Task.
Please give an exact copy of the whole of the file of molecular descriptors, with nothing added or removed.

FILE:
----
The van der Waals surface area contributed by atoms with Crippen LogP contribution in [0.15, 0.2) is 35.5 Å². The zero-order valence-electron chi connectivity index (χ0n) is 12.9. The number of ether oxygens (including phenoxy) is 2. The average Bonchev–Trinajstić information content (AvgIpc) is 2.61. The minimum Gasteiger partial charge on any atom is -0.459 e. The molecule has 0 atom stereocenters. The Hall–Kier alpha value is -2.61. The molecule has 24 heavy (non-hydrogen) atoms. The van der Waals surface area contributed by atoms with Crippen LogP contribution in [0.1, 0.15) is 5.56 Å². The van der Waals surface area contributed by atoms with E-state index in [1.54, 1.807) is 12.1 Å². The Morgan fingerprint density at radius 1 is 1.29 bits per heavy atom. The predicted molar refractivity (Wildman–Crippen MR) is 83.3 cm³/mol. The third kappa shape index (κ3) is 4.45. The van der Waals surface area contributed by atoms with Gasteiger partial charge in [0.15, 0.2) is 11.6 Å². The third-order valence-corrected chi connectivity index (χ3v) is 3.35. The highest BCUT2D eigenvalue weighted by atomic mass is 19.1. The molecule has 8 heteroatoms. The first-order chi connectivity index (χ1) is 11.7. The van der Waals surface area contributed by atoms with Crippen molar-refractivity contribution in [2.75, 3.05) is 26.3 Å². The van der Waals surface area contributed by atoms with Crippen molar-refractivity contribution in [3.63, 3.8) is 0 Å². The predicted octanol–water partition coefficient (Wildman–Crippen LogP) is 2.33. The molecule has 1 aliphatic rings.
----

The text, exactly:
The van der Waals surface area contributed by atoms with Crippen LogP contribution in [0.15, 0.2) is 35.5 Å². The zero-order valence-electron chi connectivity index (χ0n) is 12.9. The number of ether oxygens (including phenoxy) is 2. The average Bonchev–Trinajstić information content (AvgIpc) is 2.61. The minimum Gasteiger partial charge on any atom is -0.459 e. The molecule has 0 atom stereocenters. The Hall–Kier alpha value is -2.61. The molecule has 24 heavy (non-hydrogen) atoms. The van der Waals surface area contributed by atoms with Crippen LogP contribution in [0.1, 0.15) is 5.56 Å². The van der Waals surface area contributed by atoms with E-state index in [1.54, 1.807) is 12.1 Å². The Morgan fingerprint density at radius 1 is 1.29 bits per heavy atom. The predicted molar refractivity (Wildman–Crippen MR) is 83.3 cm³/mol. The third kappa shape index (κ3) is 4.45. The van der Waals surface area contributed by atoms with Gasteiger partial charge in [0.15, 0.2) is 11.6 Å². The third-order valence-corrected chi connectivity index (χ3v) is 3.35. The highest BCUT2D eigenvalue weighted by atomic mass is 19.1. The molecule has 8 heteroatoms. The first-order chi connectivity index (χ1) is 11.7. The van der Waals surface area contributed by atoms with Crippen molar-refractivity contribution in [2.75, 3.05) is 26.3 Å². The van der Waals surface area contributed by atoms with Crippen molar-refractivity contribution in [3.63, 3.8) is 0 Å². The predicted octanol–water partition coefficient (Wildman–Crippen LogP) is 2.33. The molecule has 1 aliphatic rings.